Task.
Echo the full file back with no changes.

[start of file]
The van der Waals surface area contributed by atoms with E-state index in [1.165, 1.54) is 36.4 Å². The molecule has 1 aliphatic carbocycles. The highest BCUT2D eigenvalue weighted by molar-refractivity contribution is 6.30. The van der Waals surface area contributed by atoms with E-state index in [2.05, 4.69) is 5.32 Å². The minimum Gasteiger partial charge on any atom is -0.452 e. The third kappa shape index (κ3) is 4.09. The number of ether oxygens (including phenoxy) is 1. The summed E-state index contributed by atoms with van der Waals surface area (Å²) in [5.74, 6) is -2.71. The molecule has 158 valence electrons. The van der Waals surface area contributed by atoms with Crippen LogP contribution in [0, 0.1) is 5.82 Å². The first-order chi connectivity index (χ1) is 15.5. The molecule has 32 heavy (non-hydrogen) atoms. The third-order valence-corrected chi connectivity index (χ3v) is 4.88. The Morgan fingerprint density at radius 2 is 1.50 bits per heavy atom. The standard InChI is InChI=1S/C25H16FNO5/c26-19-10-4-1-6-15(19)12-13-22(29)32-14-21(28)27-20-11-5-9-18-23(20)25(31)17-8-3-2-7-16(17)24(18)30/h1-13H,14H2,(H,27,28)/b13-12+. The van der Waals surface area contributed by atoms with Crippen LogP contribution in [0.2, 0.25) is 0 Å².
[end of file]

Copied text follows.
The van der Waals surface area contributed by atoms with E-state index in [1.165, 1.54) is 36.4 Å². The molecule has 1 aliphatic carbocycles. The highest BCUT2D eigenvalue weighted by molar-refractivity contribution is 6.30. The van der Waals surface area contributed by atoms with E-state index in [2.05, 4.69) is 5.32 Å². The minimum Gasteiger partial charge on any atom is -0.452 e. The third kappa shape index (κ3) is 4.09. The number of ether oxygens (including phenoxy) is 1. The summed E-state index contributed by atoms with van der Waals surface area (Å²) in [5.74, 6) is -2.71. The molecule has 158 valence electrons. The van der Waals surface area contributed by atoms with Crippen LogP contribution in [0, 0.1) is 5.82 Å². The first-order chi connectivity index (χ1) is 15.5. The molecule has 32 heavy (non-hydrogen) atoms. The third-order valence-corrected chi connectivity index (χ3v) is 4.88. The Morgan fingerprint density at radius 2 is 1.50 bits per heavy atom. The standard InChI is InChI=1S/C25H16FNO5/c26-19-10-4-1-6-15(19)12-13-22(29)32-14-21(28)27-20-11-5-9-18-23(20)25(31)17-8-3-2-7-16(17)24(18)30/h1-13H,14H2,(H,27,28)/b13-12+. The van der Waals surface area contributed by atoms with Crippen LogP contribution in [0.2, 0.25) is 0 Å².